Growth Mindset

Do you believe intelligence is fixed or that you can increase it? What about creative or athletic abilities?

I used to think I believed in growth- until I read Mindset by Carol Dweck. It brought up so many memories of school, from elementary school to engineering. Being praised for how smart I am, instead of how much effort I put into school. And as an A+ student who didn’t need to put in a lot of effort, I loved this way of thinking. Showing everyone that I was brilliant without studying- it seemed like a great situation.

I realized that while I believe in growth for skills I coach around (listening, taking responsibility for your actions, or not acting like a victim), I thought of intelligence as a fixed quantity. After reading Mindset, I’m working to change that.

Go for the challenge

What if you chose to go after what was challenging? If you didn’t care about “failing”? At a coach training this weekend, I decided to go all out with this idea, and it worked better than I could have imagined.

When something sounded hard, I moved toward trying it instead of shying away. I’ve never felt confident negotiating, but I successfully negotiated a prize worth $60 from our trainer! I just as easily could have decided not to participate (it wasn’t required), but by choosing to put myself out there, I gained confidence, learned that I can negotiate, and of course won the prize, which was for something I really wanted.

Do you have a growth mindset? What challenges could you go after for you to grow?

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Challenge yourself by moving towards abundance with my 3 Steps to Abundance!

2 comments

  1. Steveark says:

    I sailed through chemical engineering because I was extremely intelligent. I watched smart people fail totally at it because it required more than above average intelligence to master. It required a specific type of intuitive understanding that I never saw anyone learn that didn’t already possess it from childhood. Some could make passing grades but they never were gifted engineers during their careers. Or maybe that is just the way I filtered reality. It is an interesting question.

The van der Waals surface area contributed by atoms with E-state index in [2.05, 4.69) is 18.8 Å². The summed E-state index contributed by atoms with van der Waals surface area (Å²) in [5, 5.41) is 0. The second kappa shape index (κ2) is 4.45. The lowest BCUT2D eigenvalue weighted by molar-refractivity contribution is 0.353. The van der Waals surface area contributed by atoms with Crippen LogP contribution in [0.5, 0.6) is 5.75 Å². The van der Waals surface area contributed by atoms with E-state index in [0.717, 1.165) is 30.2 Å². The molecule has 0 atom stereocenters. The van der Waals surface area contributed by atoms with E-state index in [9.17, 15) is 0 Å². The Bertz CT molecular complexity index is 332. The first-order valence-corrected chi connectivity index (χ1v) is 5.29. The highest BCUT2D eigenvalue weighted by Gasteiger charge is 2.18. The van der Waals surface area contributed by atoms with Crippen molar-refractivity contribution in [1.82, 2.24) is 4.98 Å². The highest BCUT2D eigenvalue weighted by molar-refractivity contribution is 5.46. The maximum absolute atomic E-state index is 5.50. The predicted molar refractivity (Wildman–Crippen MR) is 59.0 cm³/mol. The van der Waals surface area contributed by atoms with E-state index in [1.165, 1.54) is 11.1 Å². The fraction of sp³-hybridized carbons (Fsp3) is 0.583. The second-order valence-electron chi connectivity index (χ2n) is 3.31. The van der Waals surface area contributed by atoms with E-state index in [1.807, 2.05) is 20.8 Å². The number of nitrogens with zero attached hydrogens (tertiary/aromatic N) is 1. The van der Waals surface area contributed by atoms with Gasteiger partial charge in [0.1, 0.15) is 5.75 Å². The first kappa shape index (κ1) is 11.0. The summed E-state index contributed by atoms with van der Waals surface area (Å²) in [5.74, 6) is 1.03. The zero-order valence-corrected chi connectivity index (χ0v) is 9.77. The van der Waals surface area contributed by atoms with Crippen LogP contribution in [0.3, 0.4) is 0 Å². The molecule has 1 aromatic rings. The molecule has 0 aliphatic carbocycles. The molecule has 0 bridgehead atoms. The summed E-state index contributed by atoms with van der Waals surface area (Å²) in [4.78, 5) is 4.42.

• Steve, it makes perfect sense that you would view engineering as a fixed skill after experience all those people fail around you, while you succeeded!

      I wonder what would have happened if those smart people who had failed were encouraged to try harder instead of being told (even implicitly) that they would never be smart enough?

      One phenomenon I saw consistently through my time in engineering were the kids who had been considered geniuses in their high schools but were only “average” once they got to engineering. Some kids were smart enough to still sail through without studying, yes, but most had reached a level of school that no longer came easily to them. Since they had been the super smart kid in high school, however, they had no idea how to study or how to increase the effort they put into school. So, they assumed they could never do it. My friends who were not naturally smart, who had worked their asses off to even make it into engineering, excelled in college. They already knew how to work hard to truly understand difficult concepts, and they applied these skills and succeeded in engineering.

      Thanks for your input- it really is an interesting question.

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